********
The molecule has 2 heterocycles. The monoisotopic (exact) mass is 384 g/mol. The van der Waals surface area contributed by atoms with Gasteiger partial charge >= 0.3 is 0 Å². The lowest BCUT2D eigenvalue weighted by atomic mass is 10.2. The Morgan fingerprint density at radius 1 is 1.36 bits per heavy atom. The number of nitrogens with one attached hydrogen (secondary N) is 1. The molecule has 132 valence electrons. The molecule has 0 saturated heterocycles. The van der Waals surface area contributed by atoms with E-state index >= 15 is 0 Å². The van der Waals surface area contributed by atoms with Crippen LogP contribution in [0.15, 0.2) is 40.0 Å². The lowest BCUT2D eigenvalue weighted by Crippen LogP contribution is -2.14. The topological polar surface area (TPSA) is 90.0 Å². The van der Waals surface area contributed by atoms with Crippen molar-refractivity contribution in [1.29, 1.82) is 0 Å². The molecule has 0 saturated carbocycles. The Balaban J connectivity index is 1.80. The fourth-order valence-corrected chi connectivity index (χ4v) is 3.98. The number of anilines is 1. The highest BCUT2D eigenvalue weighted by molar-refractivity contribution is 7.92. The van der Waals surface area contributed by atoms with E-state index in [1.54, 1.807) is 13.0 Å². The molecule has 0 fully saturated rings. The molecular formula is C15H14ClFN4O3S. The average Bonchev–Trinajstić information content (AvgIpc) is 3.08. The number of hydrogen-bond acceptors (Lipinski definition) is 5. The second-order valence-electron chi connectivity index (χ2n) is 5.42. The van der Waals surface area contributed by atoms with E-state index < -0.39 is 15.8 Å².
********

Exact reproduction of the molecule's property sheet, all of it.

The molecule has 2 heterocycles. The monoisotopic (exact) mass is 384 g/mol. The van der Waals surface area contributed by atoms with Gasteiger partial charge >= 0.3 is 0 Å². The lowest BCUT2D eigenvalue weighted by atomic mass is 10.2. The Morgan fingerprint density at radius 1 is 1.36 bits per heavy atom. The number of nitrogens with one attached hydrogen (secondary N) is 1. The molecule has 132 valence electrons. The molecule has 0 saturated heterocycles. The van der Waals surface area contributed by atoms with E-state index >= 15 is 0 Å². The van der Waals surface area contributed by atoms with Crippen LogP contribution in [0.15, 0.2) is 40.0 Å². The lowest BCUT2D eigenvalue weighted by Crippen LogP contribution is -2.14. The topological polar surface area (TPSA) is 90.0 Å². The van der Waals surface area contributed by atoms with Crippen molar-refractivity contribution in [1.29, 1.82) is 0 Å². The molecule has 0 saturated carbocycles. The Balaban J connectivity index is 1.80. The fourth-order valence-corrected chi connectivity index (χ4v) is 3.98. The number of anilines is 1. The highest BCUT2D eigenvalue weighted by molar-refractivity contribution is 7.92. The van der Waals surface area contributed by atoms with E-state index in [1.54, 1.807) is 13.0 Å². The molecule has 0 fully saturated rings. The molecular formula is C15H14ClFN4O3S. The average Bonchev–Trinajstić information content (AvgIpc) is 3.08. The number of hydrogen-bond acceptors (Lipinski definition) is 5. The second-order valence-electron chi connectivity index (χ2n) is 5.42. The van der Waals surface area contributed by atoms with E-state index < -0.39 is 15.8 Å².